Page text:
There are some obvious flaws to this argument. First, not all of us will have jobs where a book is required for tenure. Second, how can we write the dissertation as a book if we have never written a book, or, for that matter, a dissertation? In other words, does it mean something different to write the dissertation as a book opposed to, I don’t know, writing it as a dissertation? I could go on, but the dissertation-as-book conceptualization is a popular one. There are variations of this model, of course, but the fundamental problem with it is that I have never seen this happen. That is, I do not know anyone who has ever finished the dissertation only to turn around and drop a draft in the mail to a publisher. I will discuss this idea in more detail in a later post, but keep in mind that it is easier than ever to access dissertations electronically thanks to library indexing technology, so why would a press publish something that people can—in most cases—download for free with the click of a button?

Then there is the suggestion to envision a dissertation as a series of articles. I heard this many times, too, when I was preparing to write. It certainly makes sense to want to write a dissertation that will lead to a publication or two, so I won’t challenge this goal, but I will say that complications arise if you try to view each chapter as a stand-alone article. For one thing, part of the uniqueness of the dissertation genre is that arguments develop from chapter to chapter. Moreover, it often takes the work of writing the damn thing to get your dissertation draft to a place where you can actually see the value and efficacy of your ideas.

So is there another way to conceptualize your dissertation at this early stage of the game?

I remember having a freak-out moment in my first year of graduate school. I had just arrived at the frightening realization that I had no idea what I would (eventually) write a dissertation about. I went to a professor and confessed this sense of dread. How would I decide on a topic? My professor (who is famous for quelling such freak-out moments) told me to relax. Eventually I would identify a conversation I wanted to join, one I will have been listening to for awhile, and that’s how I will land on a topic: realizing I had something of value to add to an existing conversation.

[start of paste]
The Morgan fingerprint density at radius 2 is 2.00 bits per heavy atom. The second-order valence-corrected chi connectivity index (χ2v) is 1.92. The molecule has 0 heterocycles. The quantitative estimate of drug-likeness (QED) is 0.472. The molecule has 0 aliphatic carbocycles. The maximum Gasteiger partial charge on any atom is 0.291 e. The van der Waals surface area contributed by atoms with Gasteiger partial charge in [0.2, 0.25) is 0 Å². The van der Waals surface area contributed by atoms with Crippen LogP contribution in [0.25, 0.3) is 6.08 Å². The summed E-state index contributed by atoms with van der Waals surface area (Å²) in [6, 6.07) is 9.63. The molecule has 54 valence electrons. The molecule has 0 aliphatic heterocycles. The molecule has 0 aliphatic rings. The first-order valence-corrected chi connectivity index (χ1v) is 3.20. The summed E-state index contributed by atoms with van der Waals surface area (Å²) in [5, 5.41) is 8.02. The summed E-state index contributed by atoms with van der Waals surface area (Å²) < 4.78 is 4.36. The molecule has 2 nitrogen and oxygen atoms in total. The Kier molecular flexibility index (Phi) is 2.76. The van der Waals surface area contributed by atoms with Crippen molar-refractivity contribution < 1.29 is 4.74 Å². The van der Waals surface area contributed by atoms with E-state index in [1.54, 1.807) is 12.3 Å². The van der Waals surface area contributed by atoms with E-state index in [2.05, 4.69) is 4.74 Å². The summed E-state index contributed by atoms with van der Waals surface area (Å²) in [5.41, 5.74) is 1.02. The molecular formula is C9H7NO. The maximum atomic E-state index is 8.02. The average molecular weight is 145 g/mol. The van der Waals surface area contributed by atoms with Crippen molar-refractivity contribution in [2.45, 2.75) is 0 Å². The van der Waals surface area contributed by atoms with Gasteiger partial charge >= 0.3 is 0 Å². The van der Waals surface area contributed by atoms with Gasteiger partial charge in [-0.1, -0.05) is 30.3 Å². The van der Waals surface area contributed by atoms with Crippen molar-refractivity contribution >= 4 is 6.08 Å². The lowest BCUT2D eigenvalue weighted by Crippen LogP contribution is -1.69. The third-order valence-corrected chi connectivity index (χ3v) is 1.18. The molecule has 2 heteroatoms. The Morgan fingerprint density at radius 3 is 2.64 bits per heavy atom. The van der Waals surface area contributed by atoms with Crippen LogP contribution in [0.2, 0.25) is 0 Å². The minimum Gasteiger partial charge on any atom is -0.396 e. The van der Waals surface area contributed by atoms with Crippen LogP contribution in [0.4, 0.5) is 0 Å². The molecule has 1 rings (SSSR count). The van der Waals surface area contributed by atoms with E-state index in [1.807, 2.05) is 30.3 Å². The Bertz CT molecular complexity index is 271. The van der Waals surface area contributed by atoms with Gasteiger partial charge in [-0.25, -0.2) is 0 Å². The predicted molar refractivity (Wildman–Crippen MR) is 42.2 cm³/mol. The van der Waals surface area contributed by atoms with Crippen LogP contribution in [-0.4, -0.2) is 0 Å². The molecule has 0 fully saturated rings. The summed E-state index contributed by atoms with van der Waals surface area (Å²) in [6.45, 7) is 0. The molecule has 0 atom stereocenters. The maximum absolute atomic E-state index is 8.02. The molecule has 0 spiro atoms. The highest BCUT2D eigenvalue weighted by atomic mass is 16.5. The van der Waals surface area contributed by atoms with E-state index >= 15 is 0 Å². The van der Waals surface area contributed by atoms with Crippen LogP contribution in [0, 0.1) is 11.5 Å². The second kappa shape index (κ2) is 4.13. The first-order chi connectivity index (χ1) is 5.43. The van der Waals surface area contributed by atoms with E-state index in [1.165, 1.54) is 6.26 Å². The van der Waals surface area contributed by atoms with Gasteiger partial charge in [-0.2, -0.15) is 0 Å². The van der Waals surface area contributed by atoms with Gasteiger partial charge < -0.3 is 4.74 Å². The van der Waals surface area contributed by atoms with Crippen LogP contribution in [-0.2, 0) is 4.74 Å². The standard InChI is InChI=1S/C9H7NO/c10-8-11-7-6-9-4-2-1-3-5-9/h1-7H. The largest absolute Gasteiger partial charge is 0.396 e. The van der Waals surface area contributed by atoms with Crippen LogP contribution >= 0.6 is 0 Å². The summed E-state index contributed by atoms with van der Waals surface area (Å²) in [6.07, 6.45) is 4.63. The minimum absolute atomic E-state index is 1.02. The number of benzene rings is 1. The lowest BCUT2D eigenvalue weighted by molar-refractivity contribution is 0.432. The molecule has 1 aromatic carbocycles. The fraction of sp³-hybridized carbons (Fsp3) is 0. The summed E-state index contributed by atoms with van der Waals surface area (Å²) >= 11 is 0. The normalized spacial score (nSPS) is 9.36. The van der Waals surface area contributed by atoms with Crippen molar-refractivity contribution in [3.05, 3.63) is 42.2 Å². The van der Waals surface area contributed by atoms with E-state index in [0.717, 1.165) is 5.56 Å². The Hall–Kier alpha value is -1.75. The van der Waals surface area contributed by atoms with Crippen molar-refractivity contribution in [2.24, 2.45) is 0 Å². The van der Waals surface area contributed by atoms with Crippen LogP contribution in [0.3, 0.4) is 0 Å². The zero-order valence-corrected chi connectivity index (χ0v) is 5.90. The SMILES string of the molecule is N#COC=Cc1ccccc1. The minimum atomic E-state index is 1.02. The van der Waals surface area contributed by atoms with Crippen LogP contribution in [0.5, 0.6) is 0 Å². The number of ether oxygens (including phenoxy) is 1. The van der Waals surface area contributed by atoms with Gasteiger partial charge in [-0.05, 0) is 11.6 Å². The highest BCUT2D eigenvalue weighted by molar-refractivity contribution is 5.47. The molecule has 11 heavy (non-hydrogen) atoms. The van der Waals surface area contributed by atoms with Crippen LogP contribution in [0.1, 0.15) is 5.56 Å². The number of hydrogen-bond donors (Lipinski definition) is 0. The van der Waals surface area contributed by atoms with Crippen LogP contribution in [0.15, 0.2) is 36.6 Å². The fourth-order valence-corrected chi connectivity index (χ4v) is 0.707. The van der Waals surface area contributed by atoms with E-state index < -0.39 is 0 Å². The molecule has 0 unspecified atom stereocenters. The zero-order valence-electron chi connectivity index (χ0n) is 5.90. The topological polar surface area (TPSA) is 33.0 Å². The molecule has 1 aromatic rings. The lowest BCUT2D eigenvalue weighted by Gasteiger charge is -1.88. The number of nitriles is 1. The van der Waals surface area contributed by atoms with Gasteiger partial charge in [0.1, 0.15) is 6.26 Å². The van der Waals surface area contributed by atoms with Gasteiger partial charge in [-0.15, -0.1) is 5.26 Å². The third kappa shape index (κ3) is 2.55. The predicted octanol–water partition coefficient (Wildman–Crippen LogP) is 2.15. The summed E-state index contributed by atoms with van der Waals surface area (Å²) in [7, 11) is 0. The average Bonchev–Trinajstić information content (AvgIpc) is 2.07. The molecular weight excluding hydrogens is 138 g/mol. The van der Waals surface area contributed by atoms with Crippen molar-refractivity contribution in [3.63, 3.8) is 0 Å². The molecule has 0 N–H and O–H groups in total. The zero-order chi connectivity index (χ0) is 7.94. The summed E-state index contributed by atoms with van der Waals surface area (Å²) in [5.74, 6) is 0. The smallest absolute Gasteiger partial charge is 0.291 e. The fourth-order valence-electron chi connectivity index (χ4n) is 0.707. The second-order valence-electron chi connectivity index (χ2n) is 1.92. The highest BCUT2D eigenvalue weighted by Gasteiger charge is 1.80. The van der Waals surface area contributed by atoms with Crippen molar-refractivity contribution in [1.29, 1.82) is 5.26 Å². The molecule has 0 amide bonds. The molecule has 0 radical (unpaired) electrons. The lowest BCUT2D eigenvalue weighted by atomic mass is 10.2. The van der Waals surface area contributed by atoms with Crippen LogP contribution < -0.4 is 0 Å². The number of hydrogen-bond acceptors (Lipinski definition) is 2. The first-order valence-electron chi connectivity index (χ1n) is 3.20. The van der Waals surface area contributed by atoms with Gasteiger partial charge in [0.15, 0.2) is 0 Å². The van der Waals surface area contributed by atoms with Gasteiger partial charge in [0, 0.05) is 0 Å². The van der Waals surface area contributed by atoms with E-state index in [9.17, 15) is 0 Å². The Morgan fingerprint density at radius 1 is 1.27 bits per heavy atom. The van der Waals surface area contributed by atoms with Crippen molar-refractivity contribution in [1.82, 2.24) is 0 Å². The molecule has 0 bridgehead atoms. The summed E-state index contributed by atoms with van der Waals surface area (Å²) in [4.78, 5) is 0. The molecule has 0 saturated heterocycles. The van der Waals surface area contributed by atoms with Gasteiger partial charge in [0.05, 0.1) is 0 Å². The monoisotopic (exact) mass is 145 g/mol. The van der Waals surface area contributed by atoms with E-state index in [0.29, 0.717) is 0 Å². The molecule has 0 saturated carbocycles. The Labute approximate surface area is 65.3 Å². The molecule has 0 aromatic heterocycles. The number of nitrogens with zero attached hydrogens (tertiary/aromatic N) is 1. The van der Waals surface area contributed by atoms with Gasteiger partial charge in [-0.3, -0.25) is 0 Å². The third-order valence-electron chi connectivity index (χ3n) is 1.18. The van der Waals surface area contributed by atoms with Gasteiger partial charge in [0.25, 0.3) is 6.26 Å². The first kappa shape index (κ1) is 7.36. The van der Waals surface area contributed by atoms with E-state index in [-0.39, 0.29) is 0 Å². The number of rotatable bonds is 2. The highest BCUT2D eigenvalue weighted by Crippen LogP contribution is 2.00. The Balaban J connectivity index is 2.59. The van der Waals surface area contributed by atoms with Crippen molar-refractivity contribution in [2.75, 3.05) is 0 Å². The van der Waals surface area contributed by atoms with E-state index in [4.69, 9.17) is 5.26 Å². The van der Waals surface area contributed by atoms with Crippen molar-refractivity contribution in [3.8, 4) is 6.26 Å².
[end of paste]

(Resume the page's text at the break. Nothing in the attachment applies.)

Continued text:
So that’s what I offer here. Imagine your dissertation as a contribution to a conversation. Yes, this is something of a cliché (Kenneth Burke’s parlor analogy is quite famous) but this image continues to thrive because it is true.

So once you have a dissertation topic and are working on a prospectus, it helps to think about you dissertation as a way into a conversation. You are not an expert at this point, so the idea is to enter the conversation (whatever that conversation is about) so others will treat you as one who is serious about carrying the conversation forward. In more practical terms, using the concept of conversation might help you keep the dissertation grounded.

Think about it.

When you enter a conversation for the first time, your goal should not be to over-power the talk already going on. Nobody likes a blowhard. This means to think about your dissertation as a contribution to the talk. It is an “and” tacked on to something said earlier.

Also, new contributors to a conversation make connections that have not been previously articulated. For your dissertation, think about it as a way to show readers links between (and beyond) the existing literature, ones that open new paths for inquiry.

Finally, what keeps a conversation going is the identification of new things to talk about. In other words, you should not think of your dissertation as the last (or best) word on your topic. You should welcome those places where you might say “I don’t know” because this means more conversation is needed. No one expects a new member of the conversation to have every argument worked out perfectly. If this were the case, the conversation would already be over.